A Gratitude Lesson

by: Felicia T. Scott

L ast spring. my mad rush to work was briefly interrupted by the unusual sight of a butterfly sitting smack dab in the middle of a New York City sidewalk. Despite the frenzy of. activity all around, it remained at rest. I moved closer and checked to see if it was alive. Its wings fluttered slightly, yet it did not fly away.

Suddenly. I learned the butterfly was there to give me a message. God had finally answered me! For months, my usual optimism had been faltering under the weight of mounting financial pressures and family challenges. Life was taking its toll. My conversations with God had become gripe sessions in which I gave him a list of things to do.

“Get me a husband., please. I need more speaking engagements, work on it.’’ My list went on and on. I had become discouraged and was holding it all together by a frayed knot. Through that butterfly, I sensed God saying He would turn it all around.. or so I thought.

The next morning I woke imp in agonizing pain with a bloated stomach. I had been experiencing intense stomach pain for several days. but had ignored it. My family had pleaded with me to go to the hospital. hut I refused. I thought I was simply suffering from a case of the stomach flu and PMS rolled into one. But as I labored to climb out of bed, I knew it was time to stop making assumptions.

For 12 hours, doctors and nurses prodded me in the emergency room. The general consensus was that my appendix had ruptured four days earlier. My symptoms indicated that I had also developed peritonitis, an acute infection of the digestive system. The fact that I was still alive and my blood was not toxic was nothing short of a miracle. The CAT scan results confirmed their beliefs--- my appendix had indeed ruptured. I needed surgery immediately!

While preparing fur surgery. my life played before my eyes. My big list of complaints was forgotten. Understanding that this could possibly he ii for me, I could think of nothing hut my mother, my family. and the rich friendships God had given me. Regret for what I didn’t have ceased and was replaced by the desire to simply live and enjoy the lite I had.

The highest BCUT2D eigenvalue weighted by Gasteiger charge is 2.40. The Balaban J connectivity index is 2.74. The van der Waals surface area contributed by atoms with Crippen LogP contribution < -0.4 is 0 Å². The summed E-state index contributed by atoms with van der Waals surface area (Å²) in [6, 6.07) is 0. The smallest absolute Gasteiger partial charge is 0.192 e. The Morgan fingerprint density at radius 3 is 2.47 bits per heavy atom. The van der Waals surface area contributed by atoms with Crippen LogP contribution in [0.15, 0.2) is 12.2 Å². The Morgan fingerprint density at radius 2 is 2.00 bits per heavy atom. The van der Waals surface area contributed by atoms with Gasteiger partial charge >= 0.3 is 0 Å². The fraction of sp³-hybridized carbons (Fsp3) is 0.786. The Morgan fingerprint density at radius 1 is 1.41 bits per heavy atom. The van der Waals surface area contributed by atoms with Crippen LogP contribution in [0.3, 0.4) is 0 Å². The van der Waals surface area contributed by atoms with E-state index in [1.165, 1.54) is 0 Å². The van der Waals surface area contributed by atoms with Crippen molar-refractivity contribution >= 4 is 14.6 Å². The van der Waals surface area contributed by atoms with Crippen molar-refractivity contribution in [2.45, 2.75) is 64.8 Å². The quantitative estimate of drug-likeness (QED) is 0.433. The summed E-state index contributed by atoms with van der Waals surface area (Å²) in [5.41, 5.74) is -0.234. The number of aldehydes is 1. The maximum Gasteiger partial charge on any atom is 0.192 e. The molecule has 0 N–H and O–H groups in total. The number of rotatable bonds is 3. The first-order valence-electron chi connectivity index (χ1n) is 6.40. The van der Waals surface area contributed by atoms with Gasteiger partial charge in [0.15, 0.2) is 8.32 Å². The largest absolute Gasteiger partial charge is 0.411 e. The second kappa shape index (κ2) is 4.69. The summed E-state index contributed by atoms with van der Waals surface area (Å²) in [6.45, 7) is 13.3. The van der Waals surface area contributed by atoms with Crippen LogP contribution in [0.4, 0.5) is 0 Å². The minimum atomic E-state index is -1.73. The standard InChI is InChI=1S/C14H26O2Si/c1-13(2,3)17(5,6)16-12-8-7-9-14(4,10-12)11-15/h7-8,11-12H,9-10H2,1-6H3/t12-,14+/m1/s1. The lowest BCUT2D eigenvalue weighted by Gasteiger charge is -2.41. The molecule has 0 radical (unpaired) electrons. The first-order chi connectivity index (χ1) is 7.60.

My surgery lasted two hours--- a normal appendectomy takes twenty minutes. Bacteria and waste had poisoned and paralyzed my digestive organs. Through my painful experience and the nearly two-month recovery process that followed, I learned a few lessons about gratitude.

Salvation The Ultimate Gift

Salvation is the greatest gilt ever given. Life is about knowing Christ and sharing His love with others, If we have Christ. then we truly have all we need. The day of my surgery I became sure of three things: I didn’t want to die. but if I did die. I knew Jesus was waiting for me. and I had a good life!

Salvation should not he taken for granted and we should enjoy our walk with Jesus every day. Believers and unbelievers alike face hard times. The difference is that we have been gifted with His presence and wisdom to face them. Millions go through life without the hope we have. When things don’t go our way in this world, we must be ever mindful of the fact that this is not all there is!

Loving Relationships — Life’s True Treasures

It’s easy to neglect our relationships . How many times have you thought to call. hut never called’? The truth is that the chance to call might not come again. As I waited in the emergency room, I was thankful for the people who were there for me. . God often sends His love to us through others.

Enjoy God’s love by enjoying the people He has chosen to love you. My family and friends made my eight days in the hospital bearable. My hospital room was filled with flowers and balloons that showed me God’s love.

Rejoice — It Hurts So Good!

We really must count it all joy (Jas. 1:2). Nothing is wasted in Christ; even our pains and tragedies have a purpose Sometimes It’s through pain that we are made better . Pain forced me to finally go to the hospital. God used it to save my life. Though I don’t believe He always authors our pain, I do believe that He always uses it to refine us for His glory. We can trust the Father and rest in knowing that He always does what is best for us. It may not always feel good. but it will work for our good. We must be thankful that He is not a parent who gives in to our temper tantrums. He keeps our character at the forefront of His mind.

Small Things = BIG Things

Nothing is small: it all matters. While in the hospital and during my first week at home. I relied on the hands of others to perform the most basic tasks for me. The little things mean a lot—don’t take them for granted. Whatever God has enabled you to do for yourself is a blessing.

That Monday as I stood fascinated by the butterfly on the concrete. I was unaware of the crisis I was about to face. But I did know that all of my challenges were in the process of making me into a person who others would know was a miracle. After becoming ill, the message only deepened: God can he trusted to take care of us through all that we experience and through the things that are not yet revealed. No matter what happens to us. like that butterfly, we can be at peace even when we are out of place. People will always wonder how we survive through seemingly impossible situations. It’s because we arc God’s butterflies, called to thrive and soar . That, my friend, is a reason to he grateful.

                    Felicia T. Scott is a minister and motivational

                    speaker living in New York, NY. Additionally,

                    she is an author of numerous books including

                    Thrive! 7 Strategies for Extraordinary Living

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